Recent investigations by Wired and video blogger Matt Watson have alleged that paedophiles were using the site’s comments section to leave predatory messages on videos containing and uploaded by children, and to share links to child sexual abuse material.
In response to the investigations – and the threat of an advertiser boycott – YouTube has now said it will disable comments on videos containing young children. But sadly, this is not an isolated incident. In January 2019 was alleged that Microsoft’s Bing search engine was surfacing and suggesting child sexual abuse material. And these kind of incidents are repeats of similar problems that have occurred over the past five years.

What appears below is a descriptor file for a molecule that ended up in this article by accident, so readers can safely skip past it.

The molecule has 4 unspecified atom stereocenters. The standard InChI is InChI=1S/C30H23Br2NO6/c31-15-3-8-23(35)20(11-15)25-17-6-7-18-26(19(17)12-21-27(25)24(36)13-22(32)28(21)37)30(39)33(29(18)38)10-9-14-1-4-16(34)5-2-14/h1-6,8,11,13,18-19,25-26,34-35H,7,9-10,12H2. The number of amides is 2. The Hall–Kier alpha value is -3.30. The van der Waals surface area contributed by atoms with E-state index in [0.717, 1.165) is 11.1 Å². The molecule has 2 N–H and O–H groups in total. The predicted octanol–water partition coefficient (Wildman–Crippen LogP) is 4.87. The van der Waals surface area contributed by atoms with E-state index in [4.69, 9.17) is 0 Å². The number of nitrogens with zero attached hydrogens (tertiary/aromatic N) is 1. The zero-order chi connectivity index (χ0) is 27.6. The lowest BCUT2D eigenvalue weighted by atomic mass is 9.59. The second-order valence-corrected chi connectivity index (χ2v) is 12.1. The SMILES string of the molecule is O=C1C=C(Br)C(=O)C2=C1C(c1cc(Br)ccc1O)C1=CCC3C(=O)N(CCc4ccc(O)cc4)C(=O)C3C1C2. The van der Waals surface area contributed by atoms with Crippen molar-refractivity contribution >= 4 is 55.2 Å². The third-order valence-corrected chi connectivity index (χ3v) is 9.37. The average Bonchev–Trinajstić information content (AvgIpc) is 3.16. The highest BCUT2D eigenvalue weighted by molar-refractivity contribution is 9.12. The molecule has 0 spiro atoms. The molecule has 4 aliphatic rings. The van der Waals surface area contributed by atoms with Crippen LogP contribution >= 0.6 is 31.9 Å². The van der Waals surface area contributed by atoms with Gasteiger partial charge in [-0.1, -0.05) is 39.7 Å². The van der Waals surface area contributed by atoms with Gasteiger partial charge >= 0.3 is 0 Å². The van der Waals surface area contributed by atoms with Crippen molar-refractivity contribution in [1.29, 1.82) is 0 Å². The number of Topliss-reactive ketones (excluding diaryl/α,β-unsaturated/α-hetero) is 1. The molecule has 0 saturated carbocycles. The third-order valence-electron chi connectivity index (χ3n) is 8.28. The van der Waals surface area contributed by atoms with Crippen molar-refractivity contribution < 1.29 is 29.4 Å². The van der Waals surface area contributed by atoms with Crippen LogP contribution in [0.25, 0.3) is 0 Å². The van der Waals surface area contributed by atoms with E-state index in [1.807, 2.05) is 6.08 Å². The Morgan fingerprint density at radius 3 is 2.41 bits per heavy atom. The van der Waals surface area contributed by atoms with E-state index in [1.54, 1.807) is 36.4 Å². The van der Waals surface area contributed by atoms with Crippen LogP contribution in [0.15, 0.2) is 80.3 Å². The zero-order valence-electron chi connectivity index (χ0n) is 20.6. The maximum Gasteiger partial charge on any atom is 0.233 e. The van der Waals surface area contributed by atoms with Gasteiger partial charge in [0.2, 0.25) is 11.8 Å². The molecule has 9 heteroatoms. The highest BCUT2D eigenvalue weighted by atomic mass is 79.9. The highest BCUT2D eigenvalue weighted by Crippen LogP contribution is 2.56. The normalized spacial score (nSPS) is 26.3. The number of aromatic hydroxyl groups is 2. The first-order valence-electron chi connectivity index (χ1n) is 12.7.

The reality is that the internet has a systemic problem with child sexual abuse material that isn’t confined to niche sites or the dark web but hiding in plain sight among content hosted and controlled by the tech giants. We must do more to protect children online and this action has to go beyond tweaks to algorithms or turning off comments.